I am overawed by the predictive power of Leviticus, if I’m right in thinking that that’s the book that set the rules for orthodox jews.
As far as I can make out, from this BBC story, (Light sensors cause religious row) orthodox jews aren’t allowed to see by electric light on holy days.
A couple have taken legal action after claiming motion sensors installed at their holiday flat in Dorset breached their rights as Orthodox Jews.
Gordon and Dena Coleman said they cannot leave or enter their Bournemouth flat on the Sabbath because the hallway sensors automatically switch on lights.
The couple’s religious code bans lights and other electrical equipment being switched on during Jewish holidays.
I can’t understand the problem, here. If the hallway sensors detect that it’s dark – the outside world will have street lighting, surely.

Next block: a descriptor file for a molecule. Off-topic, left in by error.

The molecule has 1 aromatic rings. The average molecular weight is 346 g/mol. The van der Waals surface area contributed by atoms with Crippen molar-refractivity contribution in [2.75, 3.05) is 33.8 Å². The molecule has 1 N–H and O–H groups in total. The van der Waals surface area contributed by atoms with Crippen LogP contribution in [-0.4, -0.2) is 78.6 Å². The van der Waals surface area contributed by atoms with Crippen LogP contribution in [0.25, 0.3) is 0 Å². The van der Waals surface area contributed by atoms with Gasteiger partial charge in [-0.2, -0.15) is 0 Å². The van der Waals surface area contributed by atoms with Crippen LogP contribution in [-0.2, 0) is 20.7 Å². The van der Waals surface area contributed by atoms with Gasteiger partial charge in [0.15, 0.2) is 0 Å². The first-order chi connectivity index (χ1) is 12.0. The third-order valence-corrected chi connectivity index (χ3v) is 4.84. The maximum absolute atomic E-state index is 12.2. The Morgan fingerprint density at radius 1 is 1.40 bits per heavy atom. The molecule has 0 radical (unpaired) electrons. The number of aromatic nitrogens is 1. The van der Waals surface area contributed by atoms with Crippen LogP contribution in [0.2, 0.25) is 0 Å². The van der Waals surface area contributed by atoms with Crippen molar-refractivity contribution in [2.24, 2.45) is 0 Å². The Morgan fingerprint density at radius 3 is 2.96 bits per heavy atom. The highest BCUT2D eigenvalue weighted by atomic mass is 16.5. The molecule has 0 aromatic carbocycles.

So the litigious couple can’t go in the street anyway, as far as I can see. Because then they would be in non-kosher electric light anyway….
Unless street-lighting doesn’t count because those lights are already on when the couple leave their home. In which case, I suggest that they trick the sensors and just switch the lights on permanently in advance of any jewish holiday… Lateral thinking, hey?.
Did Leviticus ban all electric light? Or just proscribe electric light switches and motion sensors but say some lights were acceptably kosher?
As I said at the beginning – this rulebook seems so amazingly farsighted. There must have been real prophets at work, if they foresaw electric lighting a few thousand years ago. Is there anything in there about when we get the jetpacks?